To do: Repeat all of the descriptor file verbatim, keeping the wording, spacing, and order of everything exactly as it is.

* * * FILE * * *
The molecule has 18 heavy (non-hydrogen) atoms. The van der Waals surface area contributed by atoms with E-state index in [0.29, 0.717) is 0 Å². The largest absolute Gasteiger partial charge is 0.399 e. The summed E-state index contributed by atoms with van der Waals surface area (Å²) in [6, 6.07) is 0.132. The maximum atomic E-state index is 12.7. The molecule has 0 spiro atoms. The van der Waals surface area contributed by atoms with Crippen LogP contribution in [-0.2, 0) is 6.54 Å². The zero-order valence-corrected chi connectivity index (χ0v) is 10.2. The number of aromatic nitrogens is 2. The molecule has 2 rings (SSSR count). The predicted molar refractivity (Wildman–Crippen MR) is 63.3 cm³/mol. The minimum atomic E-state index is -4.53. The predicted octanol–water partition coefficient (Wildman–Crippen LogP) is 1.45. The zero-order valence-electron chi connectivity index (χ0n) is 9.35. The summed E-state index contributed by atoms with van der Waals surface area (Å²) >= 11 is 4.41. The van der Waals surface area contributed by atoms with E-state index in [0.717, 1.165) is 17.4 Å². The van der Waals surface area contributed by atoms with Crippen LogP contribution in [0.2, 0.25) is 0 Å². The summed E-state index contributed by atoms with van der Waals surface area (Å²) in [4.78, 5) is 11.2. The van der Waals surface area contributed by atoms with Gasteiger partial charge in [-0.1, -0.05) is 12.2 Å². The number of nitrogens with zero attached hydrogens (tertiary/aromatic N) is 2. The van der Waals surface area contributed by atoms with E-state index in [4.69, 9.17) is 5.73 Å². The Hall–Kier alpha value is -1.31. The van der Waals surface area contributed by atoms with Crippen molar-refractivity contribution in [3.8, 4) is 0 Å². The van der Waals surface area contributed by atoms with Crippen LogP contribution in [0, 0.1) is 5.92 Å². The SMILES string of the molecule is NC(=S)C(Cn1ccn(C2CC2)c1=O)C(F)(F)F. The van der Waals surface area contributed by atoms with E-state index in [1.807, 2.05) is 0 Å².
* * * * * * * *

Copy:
The molecule has 18 heavy (non-hydrogen) atoms. The van der Waals surface area contributed by atoms with E-state index in [0.29, 0.717) is 0 Å². The largest absolute Gasteiger partial charge is 0.399 e. The summed E-state index contributed by atoms with van der Waals surface area (Å²) in [6, 6.07) is 0.132. The maximum atomic E-state index is 12.7. The molecule has 0 spiro atoms. The van der Waals surface area contributed by atoms with Crippen LogP contribution in [-0.2, 0) is 6.54 Å². The zero-order valence-corrected chi connectivity index (χ0v) is 10.2. The number of aromatic nitrogens is 2. The molecule has 2 rings (SSSR count). The predicted molar refractivity (Wildman–Crippen MR) is 63.3 cm³/mol. The minimum atomic E-state index is -4.53. The predicted octanol–water partition coefficient (Wildman–Crippen LogP) is 1.45. The zero-order valence-electron chi connectivity index (χ0n) is 9.35. The summed E-state index contributed by atoms with van der Waals surface area (Å²) >= 11 is 4.41. The van der Waals surface area contributed by atoms with E-state index in [0.717, 1.165) is 17.4 Å². The van der Waals surface area contributed by atoms with Crippen LogP contribution in [0.2, 0.25) is 0 Å². The summed E-state index contributed by atoms with van der Waals surface area (Å²) in [4.78, 5) is 11.2. The van der Waals surface area contributed by atoms with Gasteiger partial charge in [-0.1, -0.05) is 12.2 Å². The number of nitrogens with zero attached hydrogens (tertiary/aromatic N) is 2. The van der Waals surface area contributed by atoms with E-state index in [4.69, 9.17) is 5.73 Å². The Hall–Kier alpha value is -1.31. The van der Waals surface area contributed by atoms with Crippen molar-refractivity contribution in [3.8, 4) is 0 Å². The van der Waals surface area contributed by atoms with Crippen LogP contribution in [0, 0.1) is 5.92 Å². The SMILES string of the molecule is NC(=S)C(Cn1ccn(C2CC2)c1=O)C(F)(F)F. The van der Waals surface area contributed by atoms with E-state index in [1.807, 2.05) is 0 Å².